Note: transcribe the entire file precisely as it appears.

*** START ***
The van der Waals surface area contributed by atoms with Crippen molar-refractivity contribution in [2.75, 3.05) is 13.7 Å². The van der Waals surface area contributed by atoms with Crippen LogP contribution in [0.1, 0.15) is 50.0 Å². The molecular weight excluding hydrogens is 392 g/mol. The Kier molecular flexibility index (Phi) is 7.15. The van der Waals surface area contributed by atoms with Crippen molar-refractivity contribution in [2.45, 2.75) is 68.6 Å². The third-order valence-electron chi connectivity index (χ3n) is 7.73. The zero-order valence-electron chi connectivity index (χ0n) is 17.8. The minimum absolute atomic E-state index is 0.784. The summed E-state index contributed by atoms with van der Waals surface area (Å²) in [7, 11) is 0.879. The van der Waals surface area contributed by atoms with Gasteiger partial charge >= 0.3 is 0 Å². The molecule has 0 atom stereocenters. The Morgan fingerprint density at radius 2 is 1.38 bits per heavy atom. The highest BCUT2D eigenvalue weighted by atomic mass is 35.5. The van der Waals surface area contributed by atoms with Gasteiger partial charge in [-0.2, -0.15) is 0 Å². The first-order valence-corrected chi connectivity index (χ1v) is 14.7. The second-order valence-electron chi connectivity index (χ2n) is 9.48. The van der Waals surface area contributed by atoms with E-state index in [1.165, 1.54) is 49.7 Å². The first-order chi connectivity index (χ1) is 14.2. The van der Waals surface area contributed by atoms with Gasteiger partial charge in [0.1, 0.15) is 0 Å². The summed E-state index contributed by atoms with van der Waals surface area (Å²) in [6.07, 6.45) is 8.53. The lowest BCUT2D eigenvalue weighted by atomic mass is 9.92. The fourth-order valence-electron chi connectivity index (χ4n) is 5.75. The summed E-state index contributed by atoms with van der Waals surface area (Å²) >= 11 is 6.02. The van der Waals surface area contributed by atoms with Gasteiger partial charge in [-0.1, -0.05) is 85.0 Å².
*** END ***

The van der Waals surface area contributed by atoms with Crippen molar-refractivity contribution in [2.75, 3.05) is 13.7 Å². The van der Waals surface area contributed by atoms with Crippen LogP contribution in [0.1, 0.15) is 50.0 Å². The molecular weight excluding hydrogens is 392 g/mol. The Kier molecular flexibility index (Phi) is 7.15. The van der Waals surface area contributed by atoms with Crippen molar-refractivity contribution in [2.45, 2.75) is 68.6 Å². The third-order valence-electron chi connectivity index (χ3n) is 7.73. The zero-order valence-electron chi connectivity index (χ0n) is 17.8. The minimum absolute atomic E-state index is 0.784. The summed E-state index contributed by atoms with van der Waals surface area (Å²) in [7, 11) is 0.879. The van der Waals surface area contributed by atoms with Gasteiger partial charge >= 0.3 is 0 Å². The molecule has 0 atom stereocenters. The Morgan fingerprint density at radius 2 is 1.38 bits per heavy atom. The highest BCUT2D eigenvalue weighted by atomic mass is 35.5. The van der Waals surface area contributed by atoms with Gasteiger partial charge in [-0.2, -0.15) is 0 Å². The first-order valence-corrected chi connectivity index (χ1v) is 14.7. The second-order valence-electron chi connectivity index (χ2n) is 9.48. The van der Waals surface area contributed by atoms with E-state index in [1.165, 1.54) is 49.7 Å². The first-order chi connectivity index (χ1) is 14.2. The van der Waals surface area contributed by atoms with Gasteiger partial charge in [0.1, 0.15) is 0 Å². The summed E-state index contributed by atoms with van der Waals surface area (Å²) in [6.07, 6.45) is 8.53. The lowest BCUT2D eigenvalue weighted by atomic mass is 9.92. The fourth-order valence-electron chi connectivity index (χ4n) is 5.75. The summed E-state index contributed by atoms with van der Waals surface area (Å²) >= 11 is 6.02. The van der Waals surface area contributed by atoms with Gasteiger partial charge in [-0.1, -0.05) is 85.0 Å².